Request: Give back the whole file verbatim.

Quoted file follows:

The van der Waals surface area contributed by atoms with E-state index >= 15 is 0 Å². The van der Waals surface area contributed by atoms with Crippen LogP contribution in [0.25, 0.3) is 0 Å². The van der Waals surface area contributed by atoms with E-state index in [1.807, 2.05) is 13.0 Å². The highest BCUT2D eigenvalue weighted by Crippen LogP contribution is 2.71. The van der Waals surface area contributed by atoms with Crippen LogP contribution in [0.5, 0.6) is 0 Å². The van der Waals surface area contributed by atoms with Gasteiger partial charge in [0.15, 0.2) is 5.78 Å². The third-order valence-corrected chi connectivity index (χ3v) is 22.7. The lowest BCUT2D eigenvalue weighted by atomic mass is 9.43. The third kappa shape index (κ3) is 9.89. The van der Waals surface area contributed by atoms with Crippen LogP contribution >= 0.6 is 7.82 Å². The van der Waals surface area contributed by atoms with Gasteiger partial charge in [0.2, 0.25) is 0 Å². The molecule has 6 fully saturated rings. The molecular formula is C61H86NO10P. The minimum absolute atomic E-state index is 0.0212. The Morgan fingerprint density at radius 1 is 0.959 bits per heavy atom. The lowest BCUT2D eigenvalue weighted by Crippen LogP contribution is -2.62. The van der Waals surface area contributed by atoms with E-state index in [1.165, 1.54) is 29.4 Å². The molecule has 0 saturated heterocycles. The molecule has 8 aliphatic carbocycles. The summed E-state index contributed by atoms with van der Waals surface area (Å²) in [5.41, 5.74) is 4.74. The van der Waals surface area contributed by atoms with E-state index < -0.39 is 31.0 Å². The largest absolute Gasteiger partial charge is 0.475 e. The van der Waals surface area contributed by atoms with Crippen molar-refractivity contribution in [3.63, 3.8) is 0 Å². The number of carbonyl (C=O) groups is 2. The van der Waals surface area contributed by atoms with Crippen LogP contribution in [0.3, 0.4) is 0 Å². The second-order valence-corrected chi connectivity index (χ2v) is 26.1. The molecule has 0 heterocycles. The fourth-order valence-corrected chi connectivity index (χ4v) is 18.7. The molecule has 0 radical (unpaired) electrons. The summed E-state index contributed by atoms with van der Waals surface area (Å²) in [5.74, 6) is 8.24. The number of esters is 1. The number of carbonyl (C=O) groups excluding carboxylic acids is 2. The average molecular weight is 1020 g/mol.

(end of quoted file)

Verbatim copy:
The van der Waals surface area contributed by atoms with E-state index >= 15 is 0 Å². The van der Waals surface area contributed by atoms with Crippen LogP contribution in [0.25, 0.3) is 0 Å². The van der Waals surface area contributed by atoms with E-state index in [1.807, 2.05) is 13.0 Å². The highest BCUT2D eigenvalue weighted by Crippen LogP contribution is 2.71. The van der Waals surface area contributed by atoms with Crippen LogP contribution in [0.5, 0.6) is 0 Å². The van der Waals surface area contributed by atoms with Gasteiger partial charge in [0.15, 0.2) is 5.78 Å². The third-order valence-corrected chi connectivity index (χ3v) is 22.7. The lowest BCUT2D eigenvalue weighted by atomic mass is 9.43. The third kappa shape index (κ3) is 9.89. The van der Waals surface area contributed by atoms with Crippen LogP contribution >= 0.6 is 7.82 Å². The van der Waals surface area contributed by atoms with Gasteiger partial charge in [0.2, 0.25) is 0 Å². The molecule has 6 fully saturated rings. The molecular formula is C61H86NO10P. The minimum absolute atomic E-state index is 0.0212. The Morgan fingerprint density at radius 1 is 0.959 bits per heavy atom. The lowest BCUT2D eigenvalue weighted by Crippen LogP contribution is -2.62. The van der Waals surface area contributed by atoms with E-state index in [1.165, 1.54) is 29.4 Å². The molecule has 0 saturated heterocycles. The molecule has 8 aliphatic carbocycles. The summed E-state index contributed by atoms with van der Waals surface area (Å²) in [5.41, 5.74) is 4.74. The van der Waals surface area contributed by atoms with E-state index < -0.39 is 31.0 Å². The largest absolute Gasteiger partial charge is 0.475 e. The van der Waals surface area contributed by atoms with Crippen molar-refractivity contribution in [3.63, 3.8) is 0 Å². The number of carbonyl (C=O) groups is 2. The van der Waals surface area contributed by atoms with Crippen LogP contribution in [0.3, 0.4) is 0 Å². The second-order valence-corrected chi connectivity index (χ2v) is 26.1. The molecule has 0 heterocycles. The fourth-order valence-corrected chi connectivity index (χ4v) is 18.7. The molecule has 0 radical (unpaired) electrons. The summed E-state index contributed by atoms with van der Waals surface area (Å²) in [5.74, 6) is 8.24. The number of esters is 1. The number of carbonyl (C=O) groups excluding carboxylic acids is 2. The average molecular weight is 1020 g/mol.